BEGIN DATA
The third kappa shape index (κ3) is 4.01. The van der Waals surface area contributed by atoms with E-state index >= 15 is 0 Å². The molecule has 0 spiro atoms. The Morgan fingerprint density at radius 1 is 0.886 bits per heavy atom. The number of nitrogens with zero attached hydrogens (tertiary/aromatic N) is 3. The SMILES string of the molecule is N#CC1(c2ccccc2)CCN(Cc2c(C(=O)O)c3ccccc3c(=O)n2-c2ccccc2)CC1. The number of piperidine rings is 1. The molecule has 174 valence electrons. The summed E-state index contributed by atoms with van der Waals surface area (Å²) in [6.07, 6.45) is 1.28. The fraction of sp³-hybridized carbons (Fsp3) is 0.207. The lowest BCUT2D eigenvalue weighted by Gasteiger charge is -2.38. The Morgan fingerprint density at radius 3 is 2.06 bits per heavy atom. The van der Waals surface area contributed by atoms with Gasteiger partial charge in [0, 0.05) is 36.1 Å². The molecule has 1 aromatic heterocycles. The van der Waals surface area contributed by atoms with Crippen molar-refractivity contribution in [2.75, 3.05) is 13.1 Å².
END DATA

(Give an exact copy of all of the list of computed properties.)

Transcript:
The third kappa shape index (κ3) is 4.01. The van der Waals surface area contributed by atoms with E-state index >= 15 is 0 Å². The molecule has 0 spiro atoms. The Morgan fingerprint density at radius 1 is 0.886 bits per heavy atom. The number of nitrogens with zero attached hydrogens (tertiary/aromatic N) is 3. The SMILES string of the molecule is N#CC1(c2ccccc2)CCN(Cc2c(C(=O)O)c3ccccc3c(=O)n2-c2ccccc2)CC1. The number of piperidine rings is 1. The molecule has 174 valence electrons. The summed E-state index contributed by atoms with van der Waals surface area (Å²) in [6.07, 6.45) is 1.28. The fraction of sp³-hybridized carbons (Fsp3) is 0.207. The lowest BCUT2D eigenvalue weighted by Gasteiger charge is -2.38. The Morgan fingerprint density at radius 3 is 2.06 bits per heavy atom. The van der Waals surface area contributed by atoms with Gasteiger partial charge in [0, 0.05) is 36.1 Å². The molecule has 1 aromatic heterocycles. The van der Waals surface area contributed by atoms with Crippen molar-refractivity contribution in [2.75, 3.05) is 13.1 Å².